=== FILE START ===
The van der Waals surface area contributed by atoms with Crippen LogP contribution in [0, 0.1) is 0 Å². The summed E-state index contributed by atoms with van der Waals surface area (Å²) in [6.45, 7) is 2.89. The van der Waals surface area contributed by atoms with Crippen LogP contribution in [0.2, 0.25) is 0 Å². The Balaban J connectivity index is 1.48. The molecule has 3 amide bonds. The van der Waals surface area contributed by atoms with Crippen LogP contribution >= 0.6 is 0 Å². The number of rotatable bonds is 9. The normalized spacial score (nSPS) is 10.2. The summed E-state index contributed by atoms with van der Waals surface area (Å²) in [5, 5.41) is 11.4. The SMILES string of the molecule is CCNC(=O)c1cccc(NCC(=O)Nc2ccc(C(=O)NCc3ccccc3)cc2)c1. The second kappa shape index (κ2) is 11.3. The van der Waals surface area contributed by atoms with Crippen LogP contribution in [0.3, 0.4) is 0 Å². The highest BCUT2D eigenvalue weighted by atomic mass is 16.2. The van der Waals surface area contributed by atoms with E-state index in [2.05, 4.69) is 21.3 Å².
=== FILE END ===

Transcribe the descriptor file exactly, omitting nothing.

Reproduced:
The van der Waals surface area contributed by atoms with Crippen LogP contribution in [0, 0.1) is 0 Å². The summed E-state index contributed by atoms with van der Waals surface area (Å²) in [6.45, 7) is 2.89. The van der Waals surface area contributed by atoms with Crippen LogP contribution in [0.2, 0.25) is 0 Å². The Balaban J connectivity index is 1.48. The molecule has 3 amide bonds. The van der Waals surface area contributed by atoms with Crippen LogP contribution >= 0.6 is 0 Å². The number of rotatable bonds is 9. The normalized spacial score (nSPS) is 10.2. The summed E-state index contributed by atoms with van der Waals surface area (Å²) in [5, 5.41) is 11.4. The SMILES string of the molecule is CCNC(=O)c1cccc(NCC(=O)Nc2ccc(C(=O)NCc3ccccc3)cc2)c1. The second kappa shape index (κ2) is 11.3. The van der Waals surface area contributed by atoms with Crippen LogP contribution in [0.3, 0.4) is 0 Å². The highest BCUT2D eigenvalue weighted by atomic mass is 16.2. The van der Waals surface area contributed by atoms with E-state index in [2.05, 4.69) is 21.3 Å².